Green Hornet's design is as bumbling as its execution. It manages to be both a miscalculated buddy movie and a sub-par action comedy. All the movie wants is to be goofy and entertaining, but this silly romp gradually runs out of breath because it works too hard at being a Seth Rogen comedy.
When his father dies, Britt Reid (Seth Rogen) inherits a powerful LA newspaper (The Daily Sentinel) and a kung-fu-fighting-coffee-making-ultra-mechanic named Kato (Jay Chou). Amidst a drunken prank, Reid and Kato stop a mugging and enjoy the experience so much they decide to become super heroes. The twist: they will pose as villains so they can infiltrate the real bad guys, and will use The Sentinel to promote their villainy.
This premise sounds muddled but is accurate to the Green Hornet mythology; Seth Rogen and co-writer Evan Goldberg are the ones that complicate things. On paper, a buddy movie between a man and his butler is intriguing, but it's difficult to make the Batman/Alfred dynamic work. Ideally, buddy movies should feature two equals whose opposing characteristics complement each other. Rogen and Goldberg make Reid a volcanically obnoxious boss and make Kato an inordinately smooth sidekick. It's a weird concept that plays out like moving starring Gilbert Gottfried and George Clooney.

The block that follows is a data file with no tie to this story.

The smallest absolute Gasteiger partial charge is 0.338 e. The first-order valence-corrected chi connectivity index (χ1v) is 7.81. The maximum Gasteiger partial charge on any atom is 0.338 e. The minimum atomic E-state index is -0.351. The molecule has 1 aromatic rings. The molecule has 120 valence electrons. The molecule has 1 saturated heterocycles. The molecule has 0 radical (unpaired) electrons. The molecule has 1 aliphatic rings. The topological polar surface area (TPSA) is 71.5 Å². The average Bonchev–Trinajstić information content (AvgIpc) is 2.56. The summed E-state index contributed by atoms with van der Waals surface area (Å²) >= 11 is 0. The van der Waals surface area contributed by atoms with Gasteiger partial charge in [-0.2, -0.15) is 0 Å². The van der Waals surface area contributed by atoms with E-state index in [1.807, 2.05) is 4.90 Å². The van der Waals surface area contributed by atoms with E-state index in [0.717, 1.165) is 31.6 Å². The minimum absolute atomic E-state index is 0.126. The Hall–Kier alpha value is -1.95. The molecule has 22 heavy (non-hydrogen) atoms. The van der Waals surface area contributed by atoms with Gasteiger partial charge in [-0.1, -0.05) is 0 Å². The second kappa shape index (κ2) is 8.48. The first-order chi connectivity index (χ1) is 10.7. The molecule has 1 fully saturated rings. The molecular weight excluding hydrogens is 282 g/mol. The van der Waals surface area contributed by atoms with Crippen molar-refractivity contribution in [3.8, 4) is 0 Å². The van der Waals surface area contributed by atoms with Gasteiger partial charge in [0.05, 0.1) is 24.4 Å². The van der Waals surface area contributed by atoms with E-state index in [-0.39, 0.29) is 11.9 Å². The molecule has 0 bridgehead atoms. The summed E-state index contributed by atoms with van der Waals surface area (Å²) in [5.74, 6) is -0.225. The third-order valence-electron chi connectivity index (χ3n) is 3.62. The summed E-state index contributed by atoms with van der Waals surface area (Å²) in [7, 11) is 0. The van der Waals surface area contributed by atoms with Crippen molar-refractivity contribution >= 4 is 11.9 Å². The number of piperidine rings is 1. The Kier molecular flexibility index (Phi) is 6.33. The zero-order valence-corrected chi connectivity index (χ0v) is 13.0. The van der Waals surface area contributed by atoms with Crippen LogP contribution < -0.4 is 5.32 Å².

Beyond the dynamically different duo, action comedies work best when we are given genuine characters. Genuine characters make the comedy funnier and the action more engaging because we care about what happens to them. In True Lies, for example, we spend a lot of time with Jaime Lee Curtis's character. We see the staleness of her marriage and her lust for excitement. This backstory makes her striptease funnier, and her haphazard action sequences more interesting. Contrast that to Green Hornet where Kato reveals his true passion is to be an artist. He shares a drawing of a busty comic heroine and Reid calls him a perv. It's sadly one of the few motivations we learn about Kato, but Green Hornet doesn't care about motivation, it cares about laughs.
Despite Green Hornet's shortcomings, Jay Chou is a surprising standout. In his debut film Initial D he played a subdued character and delivered a horrifically boring performance. Here he can focus more on being Jay Chou than acting. He talks with the confidence of a man who has sold 28 million albums, has won the World Music Award four times, and has the sexual affection of millions of women. Whether or not the casting director knew it, there is a large Jay Chou following that will go see this movie, and quiver as Chou touches those ivory keys.